Fifth Doctor (1982-1984)

A revered yet contested text, Kinda (1982) touches on the perennial Doctor Who themes of colonialism and religion. Frank Collins investigates its conception and production, drawing on new conversations with scriptwriter Christopher Bailey.
Vintage cars, cricket and a country house murder: Black Orchid (1982) appears to offer the comforts of a familiar genre. But, argues Ian Millsted, it also mines older traditions to look at issues of race and colonialism, class and identity, and physical and mental disfigurement.
Revisiting the Cybermen after seven years, and killing off a long-term companion for the first time, Earthshock (1982) represents Script Editor Eric Saward’s vision for Doctor Who, and kickstarts a trend of reviving ‘old monsters’ for effect. Brian J Robb explores its influence and implications.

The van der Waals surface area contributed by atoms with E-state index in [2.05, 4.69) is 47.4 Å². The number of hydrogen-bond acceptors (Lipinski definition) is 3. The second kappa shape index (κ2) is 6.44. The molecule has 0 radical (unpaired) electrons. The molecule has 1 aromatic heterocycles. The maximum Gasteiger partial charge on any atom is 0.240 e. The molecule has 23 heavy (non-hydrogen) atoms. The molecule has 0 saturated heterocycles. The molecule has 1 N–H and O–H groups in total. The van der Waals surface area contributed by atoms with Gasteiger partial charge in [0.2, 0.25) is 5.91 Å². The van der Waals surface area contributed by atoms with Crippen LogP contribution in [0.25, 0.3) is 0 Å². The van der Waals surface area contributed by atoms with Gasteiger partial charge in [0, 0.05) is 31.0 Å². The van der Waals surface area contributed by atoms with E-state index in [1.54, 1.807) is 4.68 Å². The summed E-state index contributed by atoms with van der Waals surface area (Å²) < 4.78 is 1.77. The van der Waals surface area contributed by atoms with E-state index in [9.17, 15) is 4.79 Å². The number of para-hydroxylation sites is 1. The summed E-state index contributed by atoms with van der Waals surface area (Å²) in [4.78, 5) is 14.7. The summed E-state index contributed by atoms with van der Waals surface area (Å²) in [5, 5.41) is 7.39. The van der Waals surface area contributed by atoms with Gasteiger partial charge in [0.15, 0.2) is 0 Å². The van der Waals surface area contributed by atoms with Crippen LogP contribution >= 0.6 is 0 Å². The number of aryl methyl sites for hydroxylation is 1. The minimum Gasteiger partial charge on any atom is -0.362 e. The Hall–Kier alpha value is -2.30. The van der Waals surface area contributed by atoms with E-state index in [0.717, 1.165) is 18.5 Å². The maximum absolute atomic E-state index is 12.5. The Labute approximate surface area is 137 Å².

The Awakening (1984) draws from a rich tradition of British cinema and television that explores time at odds with itself, creating a village on the threshold of social and temporal collapse. David Evans-Powell examines the influence on the story of hauntology, timeslip telefantasy and real-world historical re-enactment.
FRONTIOS (coming in 2024)
A story of environmental catastrophe and humanity’s place in the universe, Frontios (1984) remains an underexamined part of Christopher H Bidmead’s work for Doctor Who. Paul Driscoll looks at its imagery of infestation, its treatment of race memory and its representation of politics in extremis